DC: Oscar de la Renta was your first big break?
FC: I was with Bill Blass, and then I got a promotion to go to Oscar. The company that I worked for owned both. At Oscar, I started on the licensing program, and we got to travel to Japan and do bags, accessories, coats. Then, two years in, I started a line called Oscar de la Renta Pink Label, which was very much about what he did, but more affordable. It was very successful, so he said, "Come work for me in the studio." That's when I really got to know Oscar. It was incredible. I could never before say that I loved color or that I understood color. But Oscar opened up a side of my brain.
DC: Was it a big jump to go from there to Gucci?
FC: Huge. A woman with a strong French accent called. I thought she wanted to sell me prints. She said, "I'm a headhunter." I said, "So why are you calling me? I'm so happy here." She wanted me to see somebody, but she wouldn't say who. So I said, "Thank you very much." A week or two later, she called back and said, "It's Gucci. I have an appointment for you with Tom Ford at 11 o'clock tomorrow morning, and you have to meet him." I didn't even have a portfolio, but I went to Tom the next morning. He said, "I'd love you to come in with me. Get a lawyer." [laughs] It was quite exciting, obviously, because it was a complete departure. But mind you, what he was looking for was the exact opposite of what I thought. My first collection for him was Cher-inspired. It was flower trousers, California, hippie cool, all the stuff I did at Oscar. It was making me sick. I wanted to see the other side of the spectrum. Tom was always very secure about the way he did things, so it was quite interesting for me.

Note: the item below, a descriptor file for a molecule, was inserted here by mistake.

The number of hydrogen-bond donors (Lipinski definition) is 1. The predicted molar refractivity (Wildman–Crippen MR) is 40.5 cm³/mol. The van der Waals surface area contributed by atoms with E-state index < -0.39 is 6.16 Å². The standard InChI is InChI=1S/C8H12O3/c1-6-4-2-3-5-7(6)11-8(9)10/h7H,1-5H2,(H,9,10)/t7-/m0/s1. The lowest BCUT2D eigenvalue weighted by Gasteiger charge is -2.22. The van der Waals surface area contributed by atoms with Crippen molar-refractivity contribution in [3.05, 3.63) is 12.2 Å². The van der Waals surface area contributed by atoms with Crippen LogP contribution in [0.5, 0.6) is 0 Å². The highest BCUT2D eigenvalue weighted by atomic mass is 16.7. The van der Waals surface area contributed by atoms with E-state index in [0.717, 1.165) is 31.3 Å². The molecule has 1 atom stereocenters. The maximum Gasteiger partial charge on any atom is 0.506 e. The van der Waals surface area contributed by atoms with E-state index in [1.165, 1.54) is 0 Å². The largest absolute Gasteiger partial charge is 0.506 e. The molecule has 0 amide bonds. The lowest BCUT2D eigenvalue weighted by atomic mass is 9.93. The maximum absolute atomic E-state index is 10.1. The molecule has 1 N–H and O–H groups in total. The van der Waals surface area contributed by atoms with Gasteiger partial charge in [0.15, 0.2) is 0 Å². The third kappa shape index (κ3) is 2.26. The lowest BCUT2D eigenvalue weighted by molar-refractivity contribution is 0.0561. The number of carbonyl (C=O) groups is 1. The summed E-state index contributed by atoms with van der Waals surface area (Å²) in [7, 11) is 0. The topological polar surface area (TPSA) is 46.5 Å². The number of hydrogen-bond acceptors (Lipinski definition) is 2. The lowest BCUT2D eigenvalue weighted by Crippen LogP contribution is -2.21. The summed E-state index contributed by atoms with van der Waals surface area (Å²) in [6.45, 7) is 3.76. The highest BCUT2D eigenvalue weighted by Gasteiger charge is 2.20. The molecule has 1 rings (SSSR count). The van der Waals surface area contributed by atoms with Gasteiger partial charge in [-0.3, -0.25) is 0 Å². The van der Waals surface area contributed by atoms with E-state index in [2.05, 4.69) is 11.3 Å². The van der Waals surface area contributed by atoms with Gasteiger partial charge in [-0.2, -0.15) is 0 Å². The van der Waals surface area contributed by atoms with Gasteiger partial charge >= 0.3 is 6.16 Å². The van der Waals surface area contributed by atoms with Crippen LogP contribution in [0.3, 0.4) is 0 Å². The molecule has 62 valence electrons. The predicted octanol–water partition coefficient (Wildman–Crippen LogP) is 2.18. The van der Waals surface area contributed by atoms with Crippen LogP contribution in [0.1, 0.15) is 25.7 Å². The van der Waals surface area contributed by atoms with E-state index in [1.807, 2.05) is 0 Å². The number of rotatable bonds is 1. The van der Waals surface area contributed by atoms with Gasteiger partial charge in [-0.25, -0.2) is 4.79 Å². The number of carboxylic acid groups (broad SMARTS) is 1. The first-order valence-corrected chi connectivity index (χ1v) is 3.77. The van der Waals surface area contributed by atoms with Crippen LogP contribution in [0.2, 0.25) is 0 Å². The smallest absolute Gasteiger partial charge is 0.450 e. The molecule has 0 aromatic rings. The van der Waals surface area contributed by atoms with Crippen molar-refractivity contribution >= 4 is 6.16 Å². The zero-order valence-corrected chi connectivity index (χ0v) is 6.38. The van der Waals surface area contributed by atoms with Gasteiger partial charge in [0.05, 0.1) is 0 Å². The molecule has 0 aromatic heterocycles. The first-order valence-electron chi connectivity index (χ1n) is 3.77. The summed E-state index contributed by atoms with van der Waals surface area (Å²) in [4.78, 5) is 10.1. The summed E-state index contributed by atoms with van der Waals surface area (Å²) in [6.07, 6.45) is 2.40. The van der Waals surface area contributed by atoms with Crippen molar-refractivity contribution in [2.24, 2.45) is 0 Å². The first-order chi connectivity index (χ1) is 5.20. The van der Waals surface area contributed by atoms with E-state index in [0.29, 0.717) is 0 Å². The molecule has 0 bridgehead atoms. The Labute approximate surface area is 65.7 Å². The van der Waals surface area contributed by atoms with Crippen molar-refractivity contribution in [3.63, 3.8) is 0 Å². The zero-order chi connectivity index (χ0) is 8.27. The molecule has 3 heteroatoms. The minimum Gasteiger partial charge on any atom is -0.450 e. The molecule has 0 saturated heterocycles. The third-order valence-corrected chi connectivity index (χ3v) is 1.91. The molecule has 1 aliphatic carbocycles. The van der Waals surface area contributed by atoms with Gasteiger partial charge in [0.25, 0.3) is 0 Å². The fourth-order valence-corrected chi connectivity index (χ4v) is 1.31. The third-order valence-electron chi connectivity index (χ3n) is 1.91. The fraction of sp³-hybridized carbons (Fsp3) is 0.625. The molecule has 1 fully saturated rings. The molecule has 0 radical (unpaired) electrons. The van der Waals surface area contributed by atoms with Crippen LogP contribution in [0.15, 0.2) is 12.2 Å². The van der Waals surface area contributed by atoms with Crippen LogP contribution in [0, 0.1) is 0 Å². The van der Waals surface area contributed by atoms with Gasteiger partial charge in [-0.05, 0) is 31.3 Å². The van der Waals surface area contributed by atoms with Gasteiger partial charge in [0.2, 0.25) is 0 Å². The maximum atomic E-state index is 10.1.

DC: How would you contrast your way of working with his way of working?
FC: You can't compare us, but I do think that Calvin influenced his way of working. Calvin created this whole aesthetic with imagery—the whole sex thing. I can see that Calvin influence on his work. What Calvin has created is untouchable. My legacy, whatever it is I'm doing here, is miniscule compared to what he has done. It's just like an update deal.
DC: Today all these influential designers work at houses where the name of the house is better known than their own. How do you feel about your name not being on the house?
FC: It's a great thing. It's so hard to actually find that niche for yourself. It's like when Nicolas Ghesquiére found Balenciaga. I hate to sound esoteric, but there is something about a house that leads you to that one chair, that one corner, where you just sit and feel comfortable. I feel very comfortable at Calvin. My name is associated with it enough, and we have a fantastic team here. You think of luxury when you think of Calvin. He created this lifestyle that's really desirable, so our whole project has that quality of being lasting.
DC: Some say you should never go work at a house where the designer is still alive. Do you feel pressure in that respect?
FC: I only do what I do. For me, it is a craft. It's got to be my own thing—otherwise, I would never be successful. I could easily go to the archives and pull 1987 or 1991. But when you look in there, you realize that it was never about one piece. It was about the collections as bodies of work.